Jewish Matchmaking Season 1 Review – A ‘Flexibly Orthodox’, fun dating show

Season 1

Episode Guide

Date ‘Em Till you Hate ‘Em
This could be the one
Yalla
Year of the Cindy
How big is his mezuzah?
One and done
So The Song Goes
Amen

 

When it comes to dating shows, Netflix is trying to dabble into various cultures to appease viewers of all backgrounds and ages. After international shows like Love Is Blind, The Ultimatum and Love Island, Netflix moved to Asian countries with dating shows like Single’s Inferno from South Korea, Love Village from Japan as well as the more culturally modest, Indian Matchmaking from India.

Indian Matchmaking essentially shows the journey of a matchmaker that hooks couples up in order to reach one end goal – marriage. After the success and popularity of that series, Netflix has dropped a new season of its modest dating show titled Jewish Matchmaking. The first season of Jewish Matchmaking releases with a total of 8 episodes.

The show focuses on the life of a Jewish Matchmaker – Aleeza Ben Shalom. Just like its Indian predecessor, the show is set in the USA as well as Israel with contestants trying to find their soulmates with Aleeza’s help. After watching the first season of Jewish Matchmaking on Netflix one could call it a “flexidox” take on the original Indian Matchmaking reality show, highlighting the peculiarities of Judaism and Jewish culture.

The show is a quick weekend watch and introduces viewers to many terms from the Jewish culture that may or may not seem alien to the rest of the world. Aleeza has a really fun personality and she shines throughout the show. With Aleeza’s expert guidance, she sets her clients up with potential matches. After the set-up, these clients go on dates with their potential matches and try to establish a connection in order to ascertain if they see a future with them.

With 8 short episodes, the show becomes an interesting watch. However, since it has released after its Indian predecessor, there is bound to be some comparison between the two shows. Unlike Indian Matchmaking, Jewish Matchmaking has a lot more focus on the needs of the contestants as opposed to the requirements of the contestant’s family members. With the focus solely being on the contestants, Aleeza gets a lot more out of the interviews and is able to really zero in on finding the perfect match for her clients.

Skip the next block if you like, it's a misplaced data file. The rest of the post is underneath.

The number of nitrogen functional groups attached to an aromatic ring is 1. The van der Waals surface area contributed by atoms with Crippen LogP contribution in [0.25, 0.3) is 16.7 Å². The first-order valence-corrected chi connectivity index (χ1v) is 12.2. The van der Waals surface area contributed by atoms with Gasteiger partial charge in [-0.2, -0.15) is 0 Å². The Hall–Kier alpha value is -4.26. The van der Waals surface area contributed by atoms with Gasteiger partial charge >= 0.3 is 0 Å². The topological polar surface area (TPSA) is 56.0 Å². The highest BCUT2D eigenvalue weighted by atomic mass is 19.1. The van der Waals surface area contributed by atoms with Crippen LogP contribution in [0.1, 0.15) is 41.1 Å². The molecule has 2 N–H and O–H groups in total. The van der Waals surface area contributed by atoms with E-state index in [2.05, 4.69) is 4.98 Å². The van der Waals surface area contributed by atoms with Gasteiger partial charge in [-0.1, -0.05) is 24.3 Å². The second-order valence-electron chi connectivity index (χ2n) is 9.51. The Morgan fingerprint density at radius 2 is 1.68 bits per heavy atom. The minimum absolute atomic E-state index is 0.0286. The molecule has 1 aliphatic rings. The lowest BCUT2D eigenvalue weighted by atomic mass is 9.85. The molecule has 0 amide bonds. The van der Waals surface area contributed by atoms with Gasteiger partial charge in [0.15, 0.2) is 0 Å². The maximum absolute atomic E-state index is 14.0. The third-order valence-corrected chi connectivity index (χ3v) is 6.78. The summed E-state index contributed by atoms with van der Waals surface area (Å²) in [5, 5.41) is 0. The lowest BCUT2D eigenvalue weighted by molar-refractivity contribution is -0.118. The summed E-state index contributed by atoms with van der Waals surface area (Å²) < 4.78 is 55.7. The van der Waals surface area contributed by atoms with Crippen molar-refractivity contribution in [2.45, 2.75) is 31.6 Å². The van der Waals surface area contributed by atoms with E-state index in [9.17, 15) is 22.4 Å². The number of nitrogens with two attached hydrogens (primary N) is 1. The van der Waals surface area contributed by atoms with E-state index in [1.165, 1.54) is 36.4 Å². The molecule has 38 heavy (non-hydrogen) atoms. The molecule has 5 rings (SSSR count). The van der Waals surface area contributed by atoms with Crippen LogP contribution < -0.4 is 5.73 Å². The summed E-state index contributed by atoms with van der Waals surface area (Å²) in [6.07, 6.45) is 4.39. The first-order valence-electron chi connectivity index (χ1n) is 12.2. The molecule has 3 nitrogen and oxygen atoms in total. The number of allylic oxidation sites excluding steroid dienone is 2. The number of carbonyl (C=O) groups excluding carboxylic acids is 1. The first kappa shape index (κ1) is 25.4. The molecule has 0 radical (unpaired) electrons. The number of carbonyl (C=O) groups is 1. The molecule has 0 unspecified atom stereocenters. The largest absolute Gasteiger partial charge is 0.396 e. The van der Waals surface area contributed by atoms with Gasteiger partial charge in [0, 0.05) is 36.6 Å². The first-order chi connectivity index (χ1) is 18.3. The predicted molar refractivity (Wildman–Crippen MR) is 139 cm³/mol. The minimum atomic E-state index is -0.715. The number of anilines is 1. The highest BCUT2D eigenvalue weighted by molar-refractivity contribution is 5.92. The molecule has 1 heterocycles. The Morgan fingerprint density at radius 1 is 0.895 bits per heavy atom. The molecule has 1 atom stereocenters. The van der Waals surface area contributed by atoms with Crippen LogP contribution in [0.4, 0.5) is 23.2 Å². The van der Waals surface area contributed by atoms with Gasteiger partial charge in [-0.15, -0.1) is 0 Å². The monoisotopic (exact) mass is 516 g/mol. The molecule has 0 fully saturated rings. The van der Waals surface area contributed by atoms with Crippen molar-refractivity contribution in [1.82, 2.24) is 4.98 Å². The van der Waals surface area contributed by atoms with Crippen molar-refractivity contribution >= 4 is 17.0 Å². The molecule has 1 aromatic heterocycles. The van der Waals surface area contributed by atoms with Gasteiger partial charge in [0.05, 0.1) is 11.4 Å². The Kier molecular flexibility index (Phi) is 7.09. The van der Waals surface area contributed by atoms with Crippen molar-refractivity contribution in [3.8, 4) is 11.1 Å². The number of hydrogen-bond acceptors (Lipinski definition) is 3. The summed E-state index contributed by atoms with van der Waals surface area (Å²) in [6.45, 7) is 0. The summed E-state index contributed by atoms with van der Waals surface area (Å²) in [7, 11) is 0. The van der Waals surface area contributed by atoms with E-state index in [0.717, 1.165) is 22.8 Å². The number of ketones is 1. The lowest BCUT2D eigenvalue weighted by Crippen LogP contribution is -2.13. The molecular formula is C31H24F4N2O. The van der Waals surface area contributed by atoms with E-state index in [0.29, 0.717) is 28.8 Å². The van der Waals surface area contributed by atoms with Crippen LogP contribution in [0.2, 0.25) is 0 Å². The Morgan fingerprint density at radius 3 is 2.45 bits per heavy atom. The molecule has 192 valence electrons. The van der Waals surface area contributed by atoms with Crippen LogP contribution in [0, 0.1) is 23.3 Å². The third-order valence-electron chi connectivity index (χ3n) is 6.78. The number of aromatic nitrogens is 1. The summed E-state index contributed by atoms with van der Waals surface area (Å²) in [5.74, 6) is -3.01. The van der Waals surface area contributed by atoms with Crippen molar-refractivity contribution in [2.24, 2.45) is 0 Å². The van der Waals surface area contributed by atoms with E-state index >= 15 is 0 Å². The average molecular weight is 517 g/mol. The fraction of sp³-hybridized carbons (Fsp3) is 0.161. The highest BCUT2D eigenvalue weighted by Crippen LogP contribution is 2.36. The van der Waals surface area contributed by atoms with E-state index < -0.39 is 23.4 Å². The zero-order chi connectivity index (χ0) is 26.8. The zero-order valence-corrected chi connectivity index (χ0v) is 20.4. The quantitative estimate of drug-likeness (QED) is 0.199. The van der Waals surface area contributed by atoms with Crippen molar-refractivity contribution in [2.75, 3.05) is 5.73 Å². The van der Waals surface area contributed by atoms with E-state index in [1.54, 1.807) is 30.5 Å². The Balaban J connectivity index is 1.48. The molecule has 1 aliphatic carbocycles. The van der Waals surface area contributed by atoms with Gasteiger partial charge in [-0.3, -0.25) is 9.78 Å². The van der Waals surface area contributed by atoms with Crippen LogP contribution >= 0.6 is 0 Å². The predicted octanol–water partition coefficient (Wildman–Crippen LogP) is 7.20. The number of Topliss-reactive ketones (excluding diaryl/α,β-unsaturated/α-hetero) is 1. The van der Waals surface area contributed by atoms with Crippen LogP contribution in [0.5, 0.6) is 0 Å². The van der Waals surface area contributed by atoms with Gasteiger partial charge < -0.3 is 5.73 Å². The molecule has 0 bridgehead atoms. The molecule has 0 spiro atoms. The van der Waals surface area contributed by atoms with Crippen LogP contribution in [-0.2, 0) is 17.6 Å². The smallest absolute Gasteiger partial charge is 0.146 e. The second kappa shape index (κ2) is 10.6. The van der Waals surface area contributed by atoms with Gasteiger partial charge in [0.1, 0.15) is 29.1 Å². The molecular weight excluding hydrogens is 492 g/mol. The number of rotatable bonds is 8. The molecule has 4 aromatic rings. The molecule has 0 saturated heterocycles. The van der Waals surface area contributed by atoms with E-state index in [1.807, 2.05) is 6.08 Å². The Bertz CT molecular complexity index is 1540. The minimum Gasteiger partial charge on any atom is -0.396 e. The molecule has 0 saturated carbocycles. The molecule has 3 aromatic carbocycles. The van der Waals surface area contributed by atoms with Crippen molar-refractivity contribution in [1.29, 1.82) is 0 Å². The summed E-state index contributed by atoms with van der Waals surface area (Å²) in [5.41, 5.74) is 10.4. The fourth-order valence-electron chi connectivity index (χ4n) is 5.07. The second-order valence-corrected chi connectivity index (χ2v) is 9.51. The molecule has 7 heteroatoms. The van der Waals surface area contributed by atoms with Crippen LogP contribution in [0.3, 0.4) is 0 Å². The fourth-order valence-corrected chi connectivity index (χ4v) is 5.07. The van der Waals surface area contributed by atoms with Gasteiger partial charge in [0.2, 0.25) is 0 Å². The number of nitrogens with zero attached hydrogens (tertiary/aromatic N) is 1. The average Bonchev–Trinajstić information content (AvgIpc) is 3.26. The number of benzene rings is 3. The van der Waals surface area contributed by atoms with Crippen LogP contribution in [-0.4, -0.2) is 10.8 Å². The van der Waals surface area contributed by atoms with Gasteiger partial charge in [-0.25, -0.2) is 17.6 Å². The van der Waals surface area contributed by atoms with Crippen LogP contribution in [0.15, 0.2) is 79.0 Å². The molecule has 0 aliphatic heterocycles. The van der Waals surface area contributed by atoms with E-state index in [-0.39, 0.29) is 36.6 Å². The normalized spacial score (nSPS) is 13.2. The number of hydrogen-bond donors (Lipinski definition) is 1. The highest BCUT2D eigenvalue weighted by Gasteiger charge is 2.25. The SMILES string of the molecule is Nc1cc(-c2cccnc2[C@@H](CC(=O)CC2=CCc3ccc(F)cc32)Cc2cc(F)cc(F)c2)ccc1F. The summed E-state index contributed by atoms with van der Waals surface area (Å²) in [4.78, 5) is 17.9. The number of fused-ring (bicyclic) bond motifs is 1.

There is a mention of sexual preferences too, which was hardly ever heard of in the Indian version of the show. Jewish Matchmaking is less marriage-oriented too, and shows Aleeza’s journey of trying to help her clients find what she calls their ‘soulmate’. This dating show appears to be more inclusive with the oldest contestants being as old as 52 years old.

With that being said, the Indian version has a lot more comedic and fun moments with Sima Taparia’s outrageous but funny comments. The awkward silences and nabs from Sima Aunty directed towards the contestants are what made that show so quirky and interesting. By comparison, Aleeza’s neutral approach towards her client’s preferences is more politically correct but makes the show less enjoyable in comparison to its Indian predecessor.

Stuart Chaseman, Harmonie Krieger and Nakysha Osadchey are the stand-out contestants on the show and they feel like a breath of fresh air this season. It would be really interesting to see who they end up with considering the fact that their last dates were such a success.

The show introduces viewers to terms like ‘Shomer Negiah’ aka the Prohibition on Touching a person of the opposite gender, as well as ‘kosher food’ aka fit or proper way of cooking. While these terms and concepts are really alien to people of other cultures, the show enables viewers to learn more about the Jewish culture which is something really great about such shows from different cultures.

Jewish Matchmaking is a great one-time watch from an entertainment standpoint and it seems like Netflix is slowly trying to start a cultural franchise of these matchmaking shows. It certainly wouldn’t be uncanny for Netflix to have a Pakistani, Irani or Chinese version of this series and given what’s on offer here, we’d certainly be up for watching.


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  • Verdict - 7.5/10
    7.5/10
7.5/10

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